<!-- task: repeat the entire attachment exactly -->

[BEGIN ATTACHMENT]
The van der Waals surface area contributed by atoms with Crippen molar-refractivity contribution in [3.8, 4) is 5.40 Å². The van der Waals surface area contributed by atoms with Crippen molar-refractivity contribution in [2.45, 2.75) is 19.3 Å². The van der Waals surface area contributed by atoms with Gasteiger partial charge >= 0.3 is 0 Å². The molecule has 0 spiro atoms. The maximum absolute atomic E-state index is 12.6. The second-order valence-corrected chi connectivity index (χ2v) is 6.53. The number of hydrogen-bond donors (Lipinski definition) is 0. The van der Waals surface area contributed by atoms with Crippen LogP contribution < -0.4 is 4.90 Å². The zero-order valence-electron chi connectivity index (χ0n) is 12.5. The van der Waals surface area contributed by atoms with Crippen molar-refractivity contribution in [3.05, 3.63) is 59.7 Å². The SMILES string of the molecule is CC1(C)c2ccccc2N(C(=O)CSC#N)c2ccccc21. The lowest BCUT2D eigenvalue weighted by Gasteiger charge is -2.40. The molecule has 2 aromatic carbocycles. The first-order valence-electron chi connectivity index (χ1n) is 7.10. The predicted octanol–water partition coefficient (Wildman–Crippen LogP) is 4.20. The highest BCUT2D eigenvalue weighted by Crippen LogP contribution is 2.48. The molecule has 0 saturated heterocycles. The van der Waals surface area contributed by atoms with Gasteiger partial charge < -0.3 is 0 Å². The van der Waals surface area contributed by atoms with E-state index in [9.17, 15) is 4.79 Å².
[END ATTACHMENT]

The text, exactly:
The van der Waals surface area contributed by atoms with Crippen molar-refractivity contribution in [3.8, 4) is 5.40 Å². The van der Waals surface area contributed by atoms with Crippen molar-refractivity contribution in [2.45, 2.75) is 19.3 Å². The van der Waals surface area contributed by atoms with Gasteiger partial charge >= 0.3 is 0 Å². The molecule has 0 spiro atoms. The maximum absolute atomic E-state index is 12.6. The second-order valence-corrected chi connectivity index (χ2v) is 6.53. The number of hydrogen-bond donors (Lipinski definition) is 0. The van der Waals surface area contributed by atoms with Crippen LogP contribution < -0.4 is 4.90 Å². The zero-order valence-electron chi connectivity index (χ0n) is 12.5. The van der Waals surface area contributed by atoms with Crippen molar-refractivity contribution in [3.05, 3.63) is 59.7 Å². The SMILES string of the molecule is CC1(C)c2ccccc2N(C(=O)CSC#N)c2ccccc21. The lowest BCUT2D eigenvalue weighted by Gasteiger charge is -2.40. The molecule has 2 aromatic carbocycles. The first-order valence-electron chi connectivity index (χ1n) is 7.10. The predicted octanol–water partition coefficient (Wildman–Crippen LogP) is 4.20. The highest BCUT2D eigenvalue weighted by Crippen LogP contribution is 2.48. The molecule has 0 saturated heterocycles. The van der Waals surface area contributed by atoms with Gasteiger partial charge < -0.3 is 0 Å². The van der Waals surface area contributed by atoms with E-state index in [9.17, 15) is 4.79 Å².